Permaculture gardens are built to last, and they emphasize a slow and steady approach to gardening. Rather than using quick fixes, like certain fertilizers, which need to be applied again and again, permaculture gardens focus on building soil and creating garden designs that can sustain themselves over time. Ideally, permaculture gardens should need minimal interference, and they should be able to grow and thrive for many years without depleting soil or putting a lot of extra demands on gardeners.
Permaculture is ideally a “closed loop system,” which produces no waste, and it emphasizes the natural relationships that exist between people, animals, plants, and the environment. In a way, a permaculture garden is its own unique ecosystem, complete with insects, birds, plants, soil microbes, and humans too! By utilizing natural resources in a thoughtful and sustainable way, permaculture gardens give back to the environment, but they can also be incredibly productive places lush with vegetables, fruit, herbs, and flowers!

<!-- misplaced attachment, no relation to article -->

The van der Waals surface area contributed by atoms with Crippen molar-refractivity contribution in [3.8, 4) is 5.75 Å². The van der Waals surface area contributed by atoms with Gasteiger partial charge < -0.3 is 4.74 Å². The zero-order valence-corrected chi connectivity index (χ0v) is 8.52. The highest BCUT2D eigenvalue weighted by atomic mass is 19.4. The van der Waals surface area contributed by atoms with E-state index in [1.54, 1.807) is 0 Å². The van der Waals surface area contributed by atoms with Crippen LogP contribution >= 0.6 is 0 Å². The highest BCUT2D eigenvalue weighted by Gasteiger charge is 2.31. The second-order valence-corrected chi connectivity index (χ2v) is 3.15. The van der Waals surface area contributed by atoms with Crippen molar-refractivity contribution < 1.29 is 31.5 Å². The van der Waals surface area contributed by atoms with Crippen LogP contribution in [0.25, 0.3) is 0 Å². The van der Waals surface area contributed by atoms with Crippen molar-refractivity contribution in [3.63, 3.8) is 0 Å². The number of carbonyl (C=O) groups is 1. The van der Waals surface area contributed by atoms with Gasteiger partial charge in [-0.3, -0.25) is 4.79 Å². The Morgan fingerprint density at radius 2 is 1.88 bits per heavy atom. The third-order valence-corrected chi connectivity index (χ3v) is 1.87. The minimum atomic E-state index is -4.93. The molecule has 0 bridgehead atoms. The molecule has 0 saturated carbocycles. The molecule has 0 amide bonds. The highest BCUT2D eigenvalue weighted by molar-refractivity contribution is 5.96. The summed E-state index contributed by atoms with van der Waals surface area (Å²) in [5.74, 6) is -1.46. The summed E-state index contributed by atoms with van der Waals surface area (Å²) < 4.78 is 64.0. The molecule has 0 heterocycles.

The 12 principles of permaculture
Permaculture is a holistic design system that challenges the way we approach space and the way we consider the natural materials in our garden. But to get a better understanding of how to employ permaculture in your own landscape, it’s helpful to explore the 12 principles that guide the permaculture approach. While you don’t need to include all 12 principles in your own garden, the more principles you follow, the more benefits you’ll receive from permaculture gardening.
1. Observe and interact.
The first principle of permaculture, “observe and interact,” encourages us to take a step back from our gardens and admire the landscape with a careful and discerning eye before we start planting. This principle brings to mind the old adage, “Measure twice, cut once.” Or in other words, it’s important to understand the unique properties of our landscape if we want to grow a thriving garden.